“NATA congratulates Senator Thune on his selection as Ranking Member and looks forward to continuing its long-standing relationship with the Senator in addressing issues important to America’s aviation businesses,” concluded Coyne.

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 nullHouse Bill Seeks To Eliminate Redundancies In Security Credentials

On Thursday, May 12, the U.S. House of Representatives Committee on Homeland Security Subcommittee on Transportation Security passed H.R. 1690: Modernizing of Documentation and Elimination of Redundant Identification and Security Credentials Act (or the MODERN Security Credentials Act). Introduced by Subcommittee Chairman Mike Rogers (R-AL), the bill attempts to consolidate security threat assessment processes and costs or fees for transportation workers as well as reduce redundancies and streamline pertinent regulations. The bill also provides the chance for industry and government stakeholders to participate in a task force to offer recommendations for further modernizing the threat assessment process.

“This is an important piece of legislation that would eliminate the redundant background checks for transportation workers and would require the TSA to work with the appropriate stakeholders as it looks to modernize its credentialing programs,” stated Chairman Rogers. “I believe the industry should be listening to different stakeholders, reviewing their input, and conducting a full analysis of potential fees or costs associated with its plans which seem to deviate from the goal of eliminating redundancies, threat assessments and other processes.”

The amended bill will soon go to the full committee for consideration.

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 nullSign-Up To Receive NATA’s Weekly Political Update

NATA offers its members a political update on specific items that the U.S. House of Representatives, the U.S. Senate and the White House are working on each week. This weekly update provides detailed information on hearings, legislation that was introduced or debated in committee, and any issue that NATA is following within Congress or the White House. The update’s purpose is to provide members a more comprehensive view of the legislative matters on which the association is working. The Weekly Political Update is sent out via email only to NATA members who request to receive it. To view past weekly updates, please click here. If you wish to receive these updates, please click here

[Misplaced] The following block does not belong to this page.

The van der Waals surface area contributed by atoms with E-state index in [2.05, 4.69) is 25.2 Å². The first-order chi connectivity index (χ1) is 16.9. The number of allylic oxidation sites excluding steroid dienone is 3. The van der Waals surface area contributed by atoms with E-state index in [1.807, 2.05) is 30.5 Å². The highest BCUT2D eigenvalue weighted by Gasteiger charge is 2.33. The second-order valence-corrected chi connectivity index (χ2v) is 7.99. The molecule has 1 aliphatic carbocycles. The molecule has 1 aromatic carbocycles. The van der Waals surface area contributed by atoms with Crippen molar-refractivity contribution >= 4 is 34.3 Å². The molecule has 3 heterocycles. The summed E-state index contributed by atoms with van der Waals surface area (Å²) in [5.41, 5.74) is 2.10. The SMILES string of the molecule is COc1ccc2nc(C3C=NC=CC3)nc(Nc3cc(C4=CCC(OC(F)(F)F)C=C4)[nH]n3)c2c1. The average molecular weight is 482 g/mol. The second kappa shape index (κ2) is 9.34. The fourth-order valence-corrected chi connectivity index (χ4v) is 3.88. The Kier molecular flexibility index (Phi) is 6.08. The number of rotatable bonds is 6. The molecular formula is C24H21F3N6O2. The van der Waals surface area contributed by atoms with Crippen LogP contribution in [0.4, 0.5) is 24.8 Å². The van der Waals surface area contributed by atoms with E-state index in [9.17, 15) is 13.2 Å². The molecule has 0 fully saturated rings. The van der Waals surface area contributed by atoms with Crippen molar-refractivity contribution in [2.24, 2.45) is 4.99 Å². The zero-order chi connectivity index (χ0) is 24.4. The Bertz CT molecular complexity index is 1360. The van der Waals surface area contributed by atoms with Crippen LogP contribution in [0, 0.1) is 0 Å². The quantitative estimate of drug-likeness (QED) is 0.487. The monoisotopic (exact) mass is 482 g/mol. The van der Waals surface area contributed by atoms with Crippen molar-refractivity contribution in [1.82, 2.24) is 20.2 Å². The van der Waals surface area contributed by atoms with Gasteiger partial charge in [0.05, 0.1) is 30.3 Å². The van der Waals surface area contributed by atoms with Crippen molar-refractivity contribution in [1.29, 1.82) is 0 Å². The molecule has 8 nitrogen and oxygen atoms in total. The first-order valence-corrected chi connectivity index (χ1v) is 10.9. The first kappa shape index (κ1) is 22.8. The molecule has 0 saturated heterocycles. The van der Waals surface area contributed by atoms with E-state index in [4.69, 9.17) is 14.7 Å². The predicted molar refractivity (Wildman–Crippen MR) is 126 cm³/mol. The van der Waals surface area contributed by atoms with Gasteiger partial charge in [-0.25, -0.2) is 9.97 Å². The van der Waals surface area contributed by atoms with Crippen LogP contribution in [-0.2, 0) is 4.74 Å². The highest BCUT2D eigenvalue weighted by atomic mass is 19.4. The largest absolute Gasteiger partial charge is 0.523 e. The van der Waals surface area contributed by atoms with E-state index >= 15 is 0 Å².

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 nullHost A Congressional Tour Today

Members of the U.S. Senate and the U.S. House of Representatives spend a lot of time in Washington, but they also spend valuable time in their states and districts during scheduled congressional work periods and recess. Members of Congress take these opportunities to visit with constituents, making this the perfect time for NATA members to invite their Senators and Representatives to tour their facilities.

In 2010, NATA and the general aviation community worked tirelessly on numerous provisions negatively affecting general aviation. In 2011, we must remain vigilant and work together to educate the public and especially Members of Congress and their staff on the important role general aviation plays, including its economic value to our country. We will likely face a number of legislative hurdles this year, which is another reason to reach out to your elected officials and let them know how these issues affect YOU, their constituent. The inevitable passage of FAA Reauthorization and aviation security measures continue to be the most pressing legislative hurdles so far this year.

A tour of your facility is a valuable way to inform key congressional leaders on the principal issues confronting our national air transportation system while allowing you to address other issues affecting your business. This one-on-one interaction will give Members of Congress and their staff a better understanding of the value of America’s aviation businesses and airline services companies. In addition, NATA members can introduce their business to new and prospective Members of Congress, and forge stronger relationships with existing Members. Host a tour today!

To learn more about how to host a congressional tour, please click here.

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nullNATA Comments On Proposed Airport Safety Training Rules

Recently, NATA submitted comments on proposed safety training rules for airports certificated under 14 CFR Part 139 to the FAA. The proposed rules would require certificated airports to establish a safety training program for all individuals with unescorted access to the airports’ non-movement area. The FAA defines the non-movement area as “the area, other than that described as the movement area, used for the loading, unloading, parking, and movement of aircraft on the airside of the airport (including ramps, apron areas, and on airport fuel farms). The proposed rules would require training on the following topics: